In general, nanoelectronic devices possess noise spectra which are nonlinear functions of frequency. When in equilibrium, there are two regimes, namely the low regime, in which Johnson-Nyquist noise is evident [26, 27], and the high scenario in which zero-point fluctuations dominate [28]. When a bias is applied to the system, one observes in addition the shot noise, which results from the discreteness of electronic charge and the Pauli exclusion principle. At high frequencies, it was shown that the correct noise spectra is an asymmetric function of the frequency due to the dominance of zero-point photon fluctuations there [28, 29]. Distinct negative and positive frequency components of the current noise due to quasiparticle tunneling across a Josephson junction have been measured experimentally [30], and may be physically interpreted in terms of the transfer of energy quanta during the coresponding absorption and emission processes [31]. In the theoretical literature, both symmetric [32, 33, 34, 35] and asymmetric [36, 37, 38] noise spectra have been classified and studied.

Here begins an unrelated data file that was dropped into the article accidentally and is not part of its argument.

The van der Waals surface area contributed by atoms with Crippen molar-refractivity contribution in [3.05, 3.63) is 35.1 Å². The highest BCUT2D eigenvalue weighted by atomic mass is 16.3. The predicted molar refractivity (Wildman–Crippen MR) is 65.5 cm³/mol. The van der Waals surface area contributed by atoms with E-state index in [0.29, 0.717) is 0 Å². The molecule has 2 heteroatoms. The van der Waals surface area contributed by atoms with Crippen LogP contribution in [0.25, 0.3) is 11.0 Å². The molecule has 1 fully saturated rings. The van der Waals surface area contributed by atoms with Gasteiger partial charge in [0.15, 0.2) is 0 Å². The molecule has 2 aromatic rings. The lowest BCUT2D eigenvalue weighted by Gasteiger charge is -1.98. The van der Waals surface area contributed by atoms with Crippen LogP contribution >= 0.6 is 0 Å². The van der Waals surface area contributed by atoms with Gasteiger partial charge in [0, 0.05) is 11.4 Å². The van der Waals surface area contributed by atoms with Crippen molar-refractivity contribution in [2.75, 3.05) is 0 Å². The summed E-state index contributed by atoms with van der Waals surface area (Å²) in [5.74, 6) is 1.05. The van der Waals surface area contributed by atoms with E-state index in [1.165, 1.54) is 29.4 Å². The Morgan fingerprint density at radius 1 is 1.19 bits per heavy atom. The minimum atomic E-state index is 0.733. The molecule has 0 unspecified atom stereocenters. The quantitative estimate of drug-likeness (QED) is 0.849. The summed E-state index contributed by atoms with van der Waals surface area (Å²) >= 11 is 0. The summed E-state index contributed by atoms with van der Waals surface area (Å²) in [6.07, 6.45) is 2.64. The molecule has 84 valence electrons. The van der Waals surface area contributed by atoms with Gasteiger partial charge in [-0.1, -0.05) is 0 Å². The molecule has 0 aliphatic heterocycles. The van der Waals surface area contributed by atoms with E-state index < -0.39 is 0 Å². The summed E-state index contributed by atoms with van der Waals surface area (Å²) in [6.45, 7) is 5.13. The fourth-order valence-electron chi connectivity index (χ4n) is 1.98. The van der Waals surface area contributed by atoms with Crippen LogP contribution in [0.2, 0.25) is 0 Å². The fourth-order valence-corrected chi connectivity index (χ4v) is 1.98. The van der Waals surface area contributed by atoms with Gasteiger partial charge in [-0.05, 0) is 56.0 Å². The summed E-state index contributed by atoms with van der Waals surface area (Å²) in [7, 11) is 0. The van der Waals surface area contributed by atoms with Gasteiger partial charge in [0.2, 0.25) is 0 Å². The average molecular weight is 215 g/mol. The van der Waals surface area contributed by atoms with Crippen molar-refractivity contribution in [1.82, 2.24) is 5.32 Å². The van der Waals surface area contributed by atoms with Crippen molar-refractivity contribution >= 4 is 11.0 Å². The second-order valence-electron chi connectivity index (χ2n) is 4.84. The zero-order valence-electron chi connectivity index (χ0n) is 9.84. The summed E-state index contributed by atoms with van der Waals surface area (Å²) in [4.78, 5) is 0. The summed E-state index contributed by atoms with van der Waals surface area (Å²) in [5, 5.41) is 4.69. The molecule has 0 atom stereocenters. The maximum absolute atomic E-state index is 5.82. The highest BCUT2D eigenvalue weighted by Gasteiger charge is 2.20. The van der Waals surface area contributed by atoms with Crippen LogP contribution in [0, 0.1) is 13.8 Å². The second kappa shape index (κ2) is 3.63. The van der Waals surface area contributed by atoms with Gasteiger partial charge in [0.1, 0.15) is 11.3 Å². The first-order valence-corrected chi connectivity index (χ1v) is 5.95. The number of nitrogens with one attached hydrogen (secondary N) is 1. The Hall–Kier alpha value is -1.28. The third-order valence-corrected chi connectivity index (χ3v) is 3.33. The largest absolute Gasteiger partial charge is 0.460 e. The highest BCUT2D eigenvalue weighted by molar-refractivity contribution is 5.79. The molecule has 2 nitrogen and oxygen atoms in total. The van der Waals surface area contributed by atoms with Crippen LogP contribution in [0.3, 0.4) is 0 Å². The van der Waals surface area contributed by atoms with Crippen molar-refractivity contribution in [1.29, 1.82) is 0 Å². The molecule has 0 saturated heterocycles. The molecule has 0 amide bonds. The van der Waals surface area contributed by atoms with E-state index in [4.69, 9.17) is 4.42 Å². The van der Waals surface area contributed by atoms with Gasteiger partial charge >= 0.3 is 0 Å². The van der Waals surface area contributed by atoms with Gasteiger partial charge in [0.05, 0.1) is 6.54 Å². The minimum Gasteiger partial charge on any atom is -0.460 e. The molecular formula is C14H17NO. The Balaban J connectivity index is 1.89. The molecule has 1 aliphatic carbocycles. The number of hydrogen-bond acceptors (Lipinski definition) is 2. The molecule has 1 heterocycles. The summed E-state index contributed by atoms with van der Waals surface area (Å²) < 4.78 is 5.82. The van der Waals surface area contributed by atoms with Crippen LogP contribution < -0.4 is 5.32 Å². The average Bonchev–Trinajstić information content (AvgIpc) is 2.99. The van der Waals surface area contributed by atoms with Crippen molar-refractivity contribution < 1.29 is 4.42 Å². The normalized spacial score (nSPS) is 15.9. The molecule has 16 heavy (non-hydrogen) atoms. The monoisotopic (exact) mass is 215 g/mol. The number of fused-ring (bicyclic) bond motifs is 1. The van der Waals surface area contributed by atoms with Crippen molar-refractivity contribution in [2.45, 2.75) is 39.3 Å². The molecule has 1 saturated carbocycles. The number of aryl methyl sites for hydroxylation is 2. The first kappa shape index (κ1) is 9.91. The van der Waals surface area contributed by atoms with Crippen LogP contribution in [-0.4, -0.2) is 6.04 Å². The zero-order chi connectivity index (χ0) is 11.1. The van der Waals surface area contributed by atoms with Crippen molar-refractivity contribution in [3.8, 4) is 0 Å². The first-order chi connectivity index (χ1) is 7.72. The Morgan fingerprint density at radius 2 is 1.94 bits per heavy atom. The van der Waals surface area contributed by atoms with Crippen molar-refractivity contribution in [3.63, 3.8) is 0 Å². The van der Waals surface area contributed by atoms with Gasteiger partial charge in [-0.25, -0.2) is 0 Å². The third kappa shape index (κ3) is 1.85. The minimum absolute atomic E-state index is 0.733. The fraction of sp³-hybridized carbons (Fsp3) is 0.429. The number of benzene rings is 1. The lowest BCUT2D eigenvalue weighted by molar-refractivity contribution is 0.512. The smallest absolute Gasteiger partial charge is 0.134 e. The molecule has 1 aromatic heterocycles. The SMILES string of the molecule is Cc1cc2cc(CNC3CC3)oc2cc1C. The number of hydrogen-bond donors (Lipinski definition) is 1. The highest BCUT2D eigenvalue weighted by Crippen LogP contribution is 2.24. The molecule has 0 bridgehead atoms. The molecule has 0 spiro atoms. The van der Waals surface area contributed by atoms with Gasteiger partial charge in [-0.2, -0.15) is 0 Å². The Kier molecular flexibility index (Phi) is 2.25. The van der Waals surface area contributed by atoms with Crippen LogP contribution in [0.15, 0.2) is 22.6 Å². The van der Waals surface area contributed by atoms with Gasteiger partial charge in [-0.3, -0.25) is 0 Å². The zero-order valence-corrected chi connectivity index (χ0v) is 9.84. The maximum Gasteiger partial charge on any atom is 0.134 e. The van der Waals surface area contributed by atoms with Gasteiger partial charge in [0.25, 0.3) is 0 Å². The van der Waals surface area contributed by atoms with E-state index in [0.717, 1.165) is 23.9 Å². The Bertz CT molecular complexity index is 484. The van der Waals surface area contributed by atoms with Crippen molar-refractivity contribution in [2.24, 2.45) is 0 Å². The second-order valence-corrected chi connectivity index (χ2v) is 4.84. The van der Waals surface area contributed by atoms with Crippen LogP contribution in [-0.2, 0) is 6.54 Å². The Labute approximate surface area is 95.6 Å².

The Landauer-Büttiker (LB) theory of shot and thermal noise represents a significant milestone in the development of the theory of current fluctuations in nanoscale systems [39, 33, 34, 40, 19]. Originally, it was developed within a scattering matrix approach to coherent quantum transport, wherein one typically considers a molecular junction as a subsystem coupled to macroscopic leads, which act as heat and particle reservoirs. Electrons in the leads are treated as independent plane waves, populated according to the Fermi distribution function, and propagated onto the molecule, where they scatter. Experiments have demonstrated a good agreement between experiment and the noise spectra obtained from the scattering theory for both the low-frequency noise [41, 42] and for power spectra that depend upon the frequency of the measurement device [43, 28, 44]. In these studies the scattering potential is chosen to be static, but time-dependent scattering formalisms have been developed which enable the calculation of current and current noise in response to an AC potential in the leads [45, 46, 47], in both the adiabatic [45] and non-adiabatic [48, 49] regimes. These approaches make use of the Floquet theorem, as do master equation approaches, which expand scattering states into a harmonic series [50, 35], generating functional approaches to the full counting statistics (FCS) [51] and reduced density matrix methods that make a perturbative expansion in the lead-molecule coupling [52]. The noise response to an AC field has been shown to carry information on the production of electron-hole pairs that does not appear in the noise response to a DC bias [53]. Moreover these electron-hole pairs are correlated and able to propagate through the molecular junction into separate terminals [54, 55]. In a generating functional approach to the full counting statistics of an AC-driven system, it was proven that a periodic Lorentzian voltage signal with quantized flux minimized the noise, i.e. it was reduced to the DC level [56, 57]. In recent experiments, these quantized voltage pulses, known as levitons, have been experimentally realized [58] and approximated by a biharmonic driving field [59]. Even given the restriction of periodic time-dependence, one can study a rich range of phenomena, such as photon-assisted tunneling (PAT) [60, 54, 35, 61], quantum pumping [62, 63], and the interplay of an external driving field parameters with Fabry-Pérot conductance oscillations in graphene nanoribbon (GNR) and carbon nanotube (CNT) systems [64].